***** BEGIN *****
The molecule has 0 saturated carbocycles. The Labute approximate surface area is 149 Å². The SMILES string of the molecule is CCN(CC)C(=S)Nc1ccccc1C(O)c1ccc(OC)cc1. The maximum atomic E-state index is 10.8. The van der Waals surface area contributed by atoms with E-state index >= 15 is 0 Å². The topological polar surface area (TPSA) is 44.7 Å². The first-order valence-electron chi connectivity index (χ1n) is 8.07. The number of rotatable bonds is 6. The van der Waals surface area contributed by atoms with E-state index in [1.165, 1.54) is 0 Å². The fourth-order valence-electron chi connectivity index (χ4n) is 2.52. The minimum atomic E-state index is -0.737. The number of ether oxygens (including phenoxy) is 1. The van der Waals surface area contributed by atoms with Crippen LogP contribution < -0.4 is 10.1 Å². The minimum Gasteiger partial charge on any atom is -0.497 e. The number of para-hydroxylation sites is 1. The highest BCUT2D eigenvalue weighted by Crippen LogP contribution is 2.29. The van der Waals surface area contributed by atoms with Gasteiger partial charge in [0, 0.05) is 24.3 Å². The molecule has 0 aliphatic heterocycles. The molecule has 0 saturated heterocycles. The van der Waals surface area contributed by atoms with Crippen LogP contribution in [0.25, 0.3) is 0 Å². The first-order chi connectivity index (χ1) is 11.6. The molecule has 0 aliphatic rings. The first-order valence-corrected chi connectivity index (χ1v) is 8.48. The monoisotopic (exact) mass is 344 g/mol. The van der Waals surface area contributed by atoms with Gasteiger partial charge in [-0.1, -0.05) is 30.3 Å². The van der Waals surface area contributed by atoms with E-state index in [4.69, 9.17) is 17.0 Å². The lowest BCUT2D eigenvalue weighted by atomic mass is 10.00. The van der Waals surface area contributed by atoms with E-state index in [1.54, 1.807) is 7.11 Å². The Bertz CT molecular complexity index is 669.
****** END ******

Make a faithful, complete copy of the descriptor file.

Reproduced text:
The molecule has 0 saturated carbocycles. The Labute approximate surface area is 149 Å². The SMILES string of the molecule is CCN(CC)C(=S)Nc1ccccc1C(O)c1ccc(OC)cc1. The maximum atomic E-state index is 10.8. The van der Waals surface area contributed by atoms with E-state index >= 15 is 0 Å². The topological polar surface area (TPSA) is 44.7 Å². The first-order valence-electron chi connectivity index (χ1n) is 8.07. The number of rotatable bonds is 6. The van der Waals surface area contributed by atoms with E-state index in [1.165, 1.54) is 0 Å². The fourth-order valence-electron chi connectivity index (χ4n) is 2.52. The minimum atomic E-state index is -0.737. The number of ether oxygens (including phenoxy) is 1. The van der Waals surface area contributed by atoms with Crippen LogP contribution < -0.4 is 10.1 Å². The minimum Gasteiger partial charge on any atom is -0.497 e. The number of para-hydroxylation sites is 1. The highest BCUT2D eigenvalue weighted by Crippen LogP contribution is 2.29. The van der Waals surface area contributed by atoms with Gasteiger partial charge in [0, 0.05) is 24.3 Å². The molecule has 0 aliphatic heterocycles. The molecule has 0 saturated heterocycles. The van der Waals surface area contributed by atoms with Crippen LogP contribution in [0.25, 0.3) is 0 Å². The first-order chi connectivity index (χ1) is 11.6. The molecule has 0 aliphatic rings. The first-order valence-corrected chi connectivity index (χ1v) is 8.48. The monoisotopic (exact) mass is 344 g/mol. The van der Waals surface area contributed by atoms with Gasteiger partial charge in [-0.1, -0.05) is 30.3 Å². The van der Waals surface area contributed by atoms with E-state index in [4.69, 9.17) is 17.0 Å². The lowest BCUT2D eigenvalue weighted by atomic mass is 10.00. The van der Waals surface area contributed by atoms with E-state index in [1.54, 1.807) is 7.11 Å². The Bertz CT molecular complexity index is 669.